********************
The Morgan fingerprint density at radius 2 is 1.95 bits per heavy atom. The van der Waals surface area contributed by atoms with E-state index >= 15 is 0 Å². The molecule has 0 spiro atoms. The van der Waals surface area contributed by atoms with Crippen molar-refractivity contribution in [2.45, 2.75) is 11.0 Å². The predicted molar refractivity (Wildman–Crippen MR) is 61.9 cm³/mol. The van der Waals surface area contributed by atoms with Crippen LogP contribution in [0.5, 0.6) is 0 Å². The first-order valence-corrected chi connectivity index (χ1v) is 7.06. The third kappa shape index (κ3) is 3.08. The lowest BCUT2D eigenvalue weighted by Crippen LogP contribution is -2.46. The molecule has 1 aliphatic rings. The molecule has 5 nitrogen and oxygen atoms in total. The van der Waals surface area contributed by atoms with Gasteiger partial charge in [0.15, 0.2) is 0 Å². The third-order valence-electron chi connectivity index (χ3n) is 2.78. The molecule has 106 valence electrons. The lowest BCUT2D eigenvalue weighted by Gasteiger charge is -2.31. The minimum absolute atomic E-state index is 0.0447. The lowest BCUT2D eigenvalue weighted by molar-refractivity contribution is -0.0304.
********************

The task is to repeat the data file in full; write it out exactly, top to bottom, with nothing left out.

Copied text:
The Morgan fingerprint density at radius 2 is 1.95 bits per heavy atom. The van der Waals surface area contributed by atoms with E-state index >= 15 is 0 Å². The molecule has 0 spiro atoms. The van der Waals surface area contributed by atoms with Crippen molar-refractivity contribution in [2.45, 2.75) is 11.0 Å². The predicted molar refractivity (Wildman–Crippen MR) is 61.9 cm³/mol. The van der Waals surface area contributed by atoms with Crippen LogP contribution in [0.5, 0.6) is 0 Å². The first-order valence-corrected chi connectivity index (χ1v) is 7.06. The third kappa shape index (κ3) is 3.08. The lowest BCUT2D eigenvalue weighted by Crippen LogP contribution is -2.46. The molecule has 1 aliphatic rings. The molecule has 5 nitrogen and oxygen atoms in total. The van der Waals surface area contributed by atoms with Gasteiger partial charge in [0.15, 0.2) is 0 Å². The third-order valence-electron chi connectivity index (χ3n) is 2.78. The molecule has 106 valence electrons. The lowest BCUT2D eigenvalue weighted by Gasteiger charge is -2.31. The minimum absolute atomic E-state index is 0.0447. The lowest BCUT2D eigenvalue weighted by molar-refractivity contribution is -0.0304.